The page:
1969 Chris Craft Roamer 46 Refit: Mahogany Wall Panels to the Paint Shop and Back

After laying out the interior concepts on the aft stateroom floor and rough cutting the 3/4″ mohagany plywood panels to size, I walked all of the panels off the boat and took them to the paint shop for coating with ICA’s clear base coat.

No, that’s not a typo. I’m clear coating the panels before I install them.

By putting a heavy base coat on the panels, I’ll protect the very thin top veneer from damage during install. Even the most incidental contact leaves marks in this new plywood, and the veneers are so thin you can’t always sand away the damage. Clear coating first will also allow me to use epoxy thickened with wood flour to glue the panels in place in addition to conventional fasteners. Without a coating on the veneer, epoxy discolors the mahogany. With a coating on the veneer, any epoxy that lands on the ICA base coat will wipe off with alcohol on a rag. That’s the theory, anyway. Before too long, I’ll definitely be writing an article about how it turns out.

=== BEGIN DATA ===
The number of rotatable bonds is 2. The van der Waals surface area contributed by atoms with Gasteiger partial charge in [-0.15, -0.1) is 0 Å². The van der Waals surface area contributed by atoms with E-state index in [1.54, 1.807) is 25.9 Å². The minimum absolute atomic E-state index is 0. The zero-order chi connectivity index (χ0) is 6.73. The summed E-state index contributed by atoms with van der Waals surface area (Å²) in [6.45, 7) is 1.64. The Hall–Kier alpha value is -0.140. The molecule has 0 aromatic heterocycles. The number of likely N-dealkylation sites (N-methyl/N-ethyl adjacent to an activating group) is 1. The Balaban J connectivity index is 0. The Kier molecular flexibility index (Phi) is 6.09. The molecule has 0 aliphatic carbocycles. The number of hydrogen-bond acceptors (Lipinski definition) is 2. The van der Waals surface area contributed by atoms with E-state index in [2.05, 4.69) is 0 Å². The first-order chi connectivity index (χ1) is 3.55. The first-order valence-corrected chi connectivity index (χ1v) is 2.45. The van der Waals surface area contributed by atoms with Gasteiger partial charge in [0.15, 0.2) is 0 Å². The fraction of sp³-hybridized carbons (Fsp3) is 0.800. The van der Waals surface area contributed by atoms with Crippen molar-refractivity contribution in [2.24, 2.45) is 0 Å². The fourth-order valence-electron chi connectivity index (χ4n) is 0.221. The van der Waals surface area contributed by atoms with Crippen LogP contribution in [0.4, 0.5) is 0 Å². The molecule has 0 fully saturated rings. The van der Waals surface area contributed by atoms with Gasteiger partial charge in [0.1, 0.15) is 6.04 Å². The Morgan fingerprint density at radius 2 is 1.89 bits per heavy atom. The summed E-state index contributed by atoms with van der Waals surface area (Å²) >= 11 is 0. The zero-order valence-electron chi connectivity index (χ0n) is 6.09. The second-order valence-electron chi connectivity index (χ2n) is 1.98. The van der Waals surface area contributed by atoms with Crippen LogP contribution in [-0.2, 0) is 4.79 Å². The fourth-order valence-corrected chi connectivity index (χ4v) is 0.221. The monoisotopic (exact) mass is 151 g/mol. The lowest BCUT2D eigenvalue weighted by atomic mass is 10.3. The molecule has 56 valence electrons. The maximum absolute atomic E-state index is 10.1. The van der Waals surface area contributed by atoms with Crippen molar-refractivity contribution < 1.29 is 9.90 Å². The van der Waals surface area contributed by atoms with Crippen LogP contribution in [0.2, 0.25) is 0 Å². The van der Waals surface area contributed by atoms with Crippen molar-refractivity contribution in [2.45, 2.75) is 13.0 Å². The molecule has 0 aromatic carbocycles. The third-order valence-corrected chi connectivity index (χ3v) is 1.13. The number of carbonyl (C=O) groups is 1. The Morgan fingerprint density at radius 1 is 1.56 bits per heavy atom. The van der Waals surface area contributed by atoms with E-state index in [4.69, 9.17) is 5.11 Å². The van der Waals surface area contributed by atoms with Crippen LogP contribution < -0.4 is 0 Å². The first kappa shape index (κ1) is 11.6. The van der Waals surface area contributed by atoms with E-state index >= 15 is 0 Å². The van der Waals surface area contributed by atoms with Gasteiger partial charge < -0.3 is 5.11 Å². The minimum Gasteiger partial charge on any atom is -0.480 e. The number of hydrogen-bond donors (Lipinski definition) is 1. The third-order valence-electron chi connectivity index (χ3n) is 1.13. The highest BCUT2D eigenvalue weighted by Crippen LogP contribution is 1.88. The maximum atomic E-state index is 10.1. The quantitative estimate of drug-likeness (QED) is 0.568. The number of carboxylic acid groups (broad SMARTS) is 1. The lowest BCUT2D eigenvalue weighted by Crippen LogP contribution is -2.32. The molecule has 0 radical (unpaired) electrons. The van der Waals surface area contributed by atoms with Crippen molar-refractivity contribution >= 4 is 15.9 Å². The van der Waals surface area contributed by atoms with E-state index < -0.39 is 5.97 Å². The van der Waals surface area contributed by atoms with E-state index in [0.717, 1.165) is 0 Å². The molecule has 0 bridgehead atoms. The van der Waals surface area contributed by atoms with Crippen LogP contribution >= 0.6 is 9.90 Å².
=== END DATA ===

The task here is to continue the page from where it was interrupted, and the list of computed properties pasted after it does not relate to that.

Rough cut mahogany panels loaded into my beater truck

Rough cut mahogany panels loaded into my beater truck

Hanging in the spray booth

Hanging in the spray booth

And back in the beater truck

And back in the beater truck

That ICA base coat is some thick stuff. It’s tough as nails, but also sands really well.

Back into the boat

Back to the boat!

Next up in our 1969 Chris Craft Roamer 46 Refit: Nice Score On a Dewalt DWS780 Miter Saw

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2 comments on “1969 Chris Craft Roamer 46 Refit: Mahogany Wall Panels to the Paint Shop and Back

  1. mike says:

    have you look at Johns Manvilles incombustible hullboard, semi rigid felted glass fiber product that provides acoustical and thermal insulation on ships.

    • 1969roamer46 says:

      Hi Mike. I wasn’t aware of JM incombustible hullboard until you mentioned it, but it looks similar to a product I used on my Connie. Because it’s a fiberglass product, I wouldn’t use it on my Roamer since ‘glass catches and holds water. The nonwoven insulation products look like the best approach for the back-side of the living space envelope panels, with closed cell spray foam on the hull and ceilings.
      Thanks for the idea, though.
      Cheers,
      Q

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